Through the droll observation on a bunch of female soldiers who have to cope with their drab, suffocating daily life at the base, Israeli comedy film “Zero Motivation” delights us with unexpected moments of amusement and laugh. I did not like the movie at first that because it was a bit disorienting as casually shifting itself around different modes in its loose episodic narrative, but then I found myself chuckling a lot, and I eventually came to enjoy more of how this witty, smart work accomplishes its missions.
During the opening scene, we meet two young Israeli female soldiers in the middle of their mandatory military service years. Zohar (Dana Ivgy) is usually cynical and sullen while having no particular hope about being transferred from their dull, joyless desk position in the personnel department, but Daffi (Nelly Tagar), who is a little chirpier compared to her glum friend/colleague, still hopes that she will be transferred to any urban base better than their current one in a remote desert area. In fact, she has been sending many letters for transfer request to her superiors, though she still has not received any answer from the above yet.
When Daffi and Zohar are returning to their base along with other soldiers after the end of their brief vacation, they happen to be accompanied by Tehila (Yonit Tobi, who looks convincingly unsure and mousy as demanded), and Daffi is excited as Tehila begins to work in the personnel department as its new lackey. It seems that Tehila is sent here as someone to replace Daffi, and Daffi is ready to teach Tehila how to shred useless personnel documents or how to handle coffee and snacks for routine officer meetings. While Daffi and her office colleagues are non-combatant soldiers technically, they are pretty much like office drones, and their service is always taken for granted by their superiors without any consideration or appreciation.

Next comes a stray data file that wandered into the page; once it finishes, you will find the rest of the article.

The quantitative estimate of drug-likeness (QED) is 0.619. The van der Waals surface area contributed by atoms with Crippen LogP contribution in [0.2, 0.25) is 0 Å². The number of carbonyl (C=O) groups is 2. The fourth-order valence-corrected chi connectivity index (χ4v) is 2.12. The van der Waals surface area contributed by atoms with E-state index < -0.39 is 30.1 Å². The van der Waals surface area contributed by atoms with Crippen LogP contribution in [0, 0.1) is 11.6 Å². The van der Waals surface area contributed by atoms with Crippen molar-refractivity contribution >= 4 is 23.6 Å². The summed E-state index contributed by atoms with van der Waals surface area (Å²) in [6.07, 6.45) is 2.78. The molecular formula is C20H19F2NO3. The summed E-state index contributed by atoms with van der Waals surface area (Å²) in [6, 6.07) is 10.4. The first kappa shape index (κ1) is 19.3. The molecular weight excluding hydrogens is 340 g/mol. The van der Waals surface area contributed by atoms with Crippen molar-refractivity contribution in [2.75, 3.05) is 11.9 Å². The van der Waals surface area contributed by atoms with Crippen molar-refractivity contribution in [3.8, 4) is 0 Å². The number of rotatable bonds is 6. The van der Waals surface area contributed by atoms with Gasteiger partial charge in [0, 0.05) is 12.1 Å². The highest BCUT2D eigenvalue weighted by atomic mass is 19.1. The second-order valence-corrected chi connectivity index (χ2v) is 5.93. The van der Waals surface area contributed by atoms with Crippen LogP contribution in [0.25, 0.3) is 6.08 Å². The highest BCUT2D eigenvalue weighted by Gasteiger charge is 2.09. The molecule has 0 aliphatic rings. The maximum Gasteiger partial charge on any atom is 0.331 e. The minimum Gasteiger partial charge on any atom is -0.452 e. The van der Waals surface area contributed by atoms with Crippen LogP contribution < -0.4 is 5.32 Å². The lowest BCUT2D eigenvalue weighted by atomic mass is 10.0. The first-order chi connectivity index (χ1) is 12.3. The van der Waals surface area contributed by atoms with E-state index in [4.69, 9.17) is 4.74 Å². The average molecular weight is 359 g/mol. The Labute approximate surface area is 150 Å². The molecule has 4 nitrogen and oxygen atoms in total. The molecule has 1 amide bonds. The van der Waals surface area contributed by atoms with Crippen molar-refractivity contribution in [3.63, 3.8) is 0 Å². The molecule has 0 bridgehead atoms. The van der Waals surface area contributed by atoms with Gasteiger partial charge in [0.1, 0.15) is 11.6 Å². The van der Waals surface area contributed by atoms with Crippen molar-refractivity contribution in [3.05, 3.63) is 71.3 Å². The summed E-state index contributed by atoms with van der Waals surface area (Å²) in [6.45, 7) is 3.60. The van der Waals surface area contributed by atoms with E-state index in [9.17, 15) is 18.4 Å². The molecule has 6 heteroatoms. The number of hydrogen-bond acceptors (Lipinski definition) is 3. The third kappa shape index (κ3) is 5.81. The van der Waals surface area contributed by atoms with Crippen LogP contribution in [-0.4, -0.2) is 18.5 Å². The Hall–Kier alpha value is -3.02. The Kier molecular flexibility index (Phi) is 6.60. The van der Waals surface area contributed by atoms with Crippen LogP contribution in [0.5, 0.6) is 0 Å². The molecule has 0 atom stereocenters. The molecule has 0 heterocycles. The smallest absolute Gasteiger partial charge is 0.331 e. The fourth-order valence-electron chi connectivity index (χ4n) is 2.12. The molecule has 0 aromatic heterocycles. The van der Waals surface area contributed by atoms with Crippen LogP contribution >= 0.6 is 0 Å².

In the meantime, the movie observes the daily ennui among soldiers in the base, and its wry absurd comedy is not that far from its predecessors including “MASH” (1970), “Catch-22” (1970), and “Jarhead” (2005). Although the movie is not so clear or specific about the situation outside the base, Israel seems to be going through another serious geopolitical conflict, but nothing much happens in the base in contrast as Zohar, Daffi, and their several colleagues go through their tedious work hours without much excitement or motivation. Unlike their fastidious direct superior Rama (Shani Klein), they do not care much about their boring paperwork, and they are instead far more interested in who will set a new record in the Minesweeper computer game. As they and other female soldiers are frequently around male soldiers in the base, casual sex comes handy for them if they want, and that surely puts off their boredom at least for a while.